Introduction to Seoul

Seoul is the capital of South Korea, and it’s also the largest city in Korea, as well. The population of Seoul is 9.976 million people. And alongside the city of Incheon and the province of Gyeonggi-do, it forms the Seoul Capital Area. Originally, the name of Seoul was Wiryeseong, when it existed as an early capital of the Baekje Kingdom (18 B.C. – 660 A.D.). Later, the name would change to Hanyang during the Goryeo Dynasty (918-1392), and then Hanseong during the Joseon Dynasty (1392-1910), when it was named the capital of Joseon in the 14th century. And then, during Japanese Colonization, the name of the capital changed to Keijo, so as not to be confused with “hanja.” The capital was also known at this time as Gyeongseong. After liberation in 1945, the city would take on its present name of Seoul. This name originated from the Korean word for “capital city.” It’s believed that this name is a descendant of the former name for Gyeongju (the capital of Silla), which was Seorabeol.

Seoul has a mountainous topography with a hilly landscape. Seoul is located in the northwest part of Korea with the DMZ a mere 74 km from the capital. The city is divided in half, the northern and southern halves, by the Han River, which is also a key component of the city’s landscape. There are four main mountains in central Seoul: Mt. Bukhansan (836.5 m), Mt. Inwangsan (338 m), Mt. Naksan (125 m), and Mt. Namsan (262 m). Seoul also has some eight mountains, as well as the plains of the Han River to the west. In total, Seoul is divided into twenty-five major administrative districts known as “gu.” These “gu” vary in both population and area. The area of these “gu” can range from 10 to 47 km2, and the population can vary in size from 140,000 to 630,000 people.

Seoul is the business and financial centre of Korea. Seoul is comprised of only 0.6% of the total land area of Korea; and yet, it generates 48.3% of Korea’s total bank deposits. Additionally, Seoul generates 23% of the country’s overall GDP. And because of Seoul’s geography and its economic development, there are numerous city centres in the capital. The older political and historic part of the city lies in the Jongno District, while the newer economic centre lies in the Gangnam District.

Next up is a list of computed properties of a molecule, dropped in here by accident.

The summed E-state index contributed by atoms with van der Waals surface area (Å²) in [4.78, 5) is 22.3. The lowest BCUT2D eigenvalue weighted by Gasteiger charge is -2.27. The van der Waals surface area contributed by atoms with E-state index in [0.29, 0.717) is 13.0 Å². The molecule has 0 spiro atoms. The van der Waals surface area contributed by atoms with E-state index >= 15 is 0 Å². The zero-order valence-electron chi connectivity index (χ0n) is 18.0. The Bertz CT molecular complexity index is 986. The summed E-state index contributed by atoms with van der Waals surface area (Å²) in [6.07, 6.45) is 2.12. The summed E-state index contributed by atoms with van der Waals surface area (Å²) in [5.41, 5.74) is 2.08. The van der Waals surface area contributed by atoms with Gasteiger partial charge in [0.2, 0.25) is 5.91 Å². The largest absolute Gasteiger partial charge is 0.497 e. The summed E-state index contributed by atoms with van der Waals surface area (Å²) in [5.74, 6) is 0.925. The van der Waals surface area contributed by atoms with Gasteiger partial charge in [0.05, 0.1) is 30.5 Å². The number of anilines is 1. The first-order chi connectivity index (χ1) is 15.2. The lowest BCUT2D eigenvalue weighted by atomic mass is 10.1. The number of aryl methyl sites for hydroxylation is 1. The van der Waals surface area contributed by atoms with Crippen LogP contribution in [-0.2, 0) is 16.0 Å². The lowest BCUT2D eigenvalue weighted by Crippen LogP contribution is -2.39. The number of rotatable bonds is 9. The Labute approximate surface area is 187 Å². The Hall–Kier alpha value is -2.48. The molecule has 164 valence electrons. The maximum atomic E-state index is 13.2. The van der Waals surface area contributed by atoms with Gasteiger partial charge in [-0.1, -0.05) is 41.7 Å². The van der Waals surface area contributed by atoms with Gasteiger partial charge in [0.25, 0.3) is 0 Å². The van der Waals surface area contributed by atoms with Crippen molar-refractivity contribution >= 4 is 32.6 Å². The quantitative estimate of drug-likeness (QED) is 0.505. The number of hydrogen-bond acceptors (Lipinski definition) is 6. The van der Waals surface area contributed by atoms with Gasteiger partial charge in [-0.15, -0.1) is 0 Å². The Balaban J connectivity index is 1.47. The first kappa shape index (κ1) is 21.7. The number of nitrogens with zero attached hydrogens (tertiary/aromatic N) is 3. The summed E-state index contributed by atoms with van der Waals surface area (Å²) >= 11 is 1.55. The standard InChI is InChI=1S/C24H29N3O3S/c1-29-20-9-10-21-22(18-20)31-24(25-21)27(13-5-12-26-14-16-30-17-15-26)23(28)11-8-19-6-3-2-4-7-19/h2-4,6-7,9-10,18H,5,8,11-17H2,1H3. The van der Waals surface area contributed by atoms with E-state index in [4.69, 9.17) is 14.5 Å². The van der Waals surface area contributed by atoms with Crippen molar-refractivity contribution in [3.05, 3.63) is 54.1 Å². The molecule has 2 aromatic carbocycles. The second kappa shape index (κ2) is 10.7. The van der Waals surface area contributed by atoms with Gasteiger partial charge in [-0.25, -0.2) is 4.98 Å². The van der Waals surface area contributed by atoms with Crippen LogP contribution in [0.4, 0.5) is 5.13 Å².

In addition to finances, Seoul is known for manufacturing, technology and tourism. After Seoul was declared the capital of Joseon during the 14th century, the “Five Grand Palaces” were built, to help cement and consolidate power. These palaces are Changdeokgung, Changgyeonggung, Deoksugung, Gyeongbokgung and Gyeonghuigung; of which, Changdeokgung is a UNESCO World Heritage Site since 1997. In addition to these palaces, there are plenty of other cultural sites to enjoy like museums, royal tombs, and parks. Of particular note is the National Museum of Korea, the National Folk Museum of Korea, and the Seoul Museum of Art. As for parks, you can enjoy Namsan Park, Tapgol Park, and the Seoul Olympic Park. As for the royal tombs, part of the Royal Tombs of the Joseon Dynasty, which are a UNESCO World Heritage Site since 2009, are partially located in Seoul and the adjoining Gyeonggi-do area. Also, you can enjoy the Jongmyo ancestral shrine. During the winter months, when perhaps you want to see and enjoy these tourist sites, the temperature, on average, goes down to -1.9 degrees in January; but in August, the average temperature is 26.1 degrees. In fact, there is just too much to list for tourists to Seoul in this introduction.

Religiously, and according to the 2015 census, the largest religious group in Seoul is the irreligious at 53.6%. However, this probably includes those that are culturally Confucian. Unlike Busan, which has the second largest group being Buddhist, Seoul’s second largest religious group follows Christianity at 35% (24.3% being Protestant, while 10.7% are Catholic). And the third largest group, at 10.8%, are Buddhist.

Seoul is home to a countless amount of Buddhist temples including Jogyesa Temple, which is the headquarters for the Jogye-jong Order (the largest Buddhist sect in Korea). Additionally, you can enjoy Gangnam’s Bongeunsa Temple or the mountainous Doseonsa Temple on Mt. Samgaksan. There truly are an innumerable amount of Buddhist temples in Korea’s capital of Seoul. Here are but a few of those temples below.

Seoul Temples

1. Doseonsa Temple – 도선사 (Mt. Samgaksan, Seoul): 10/10

2. Bongeunsa Temple – 봉은사 (Gangnam, Seoul): 8.5/10

3. Jogyesa Temple – 조계사 (Jongno, Seoul): 8/10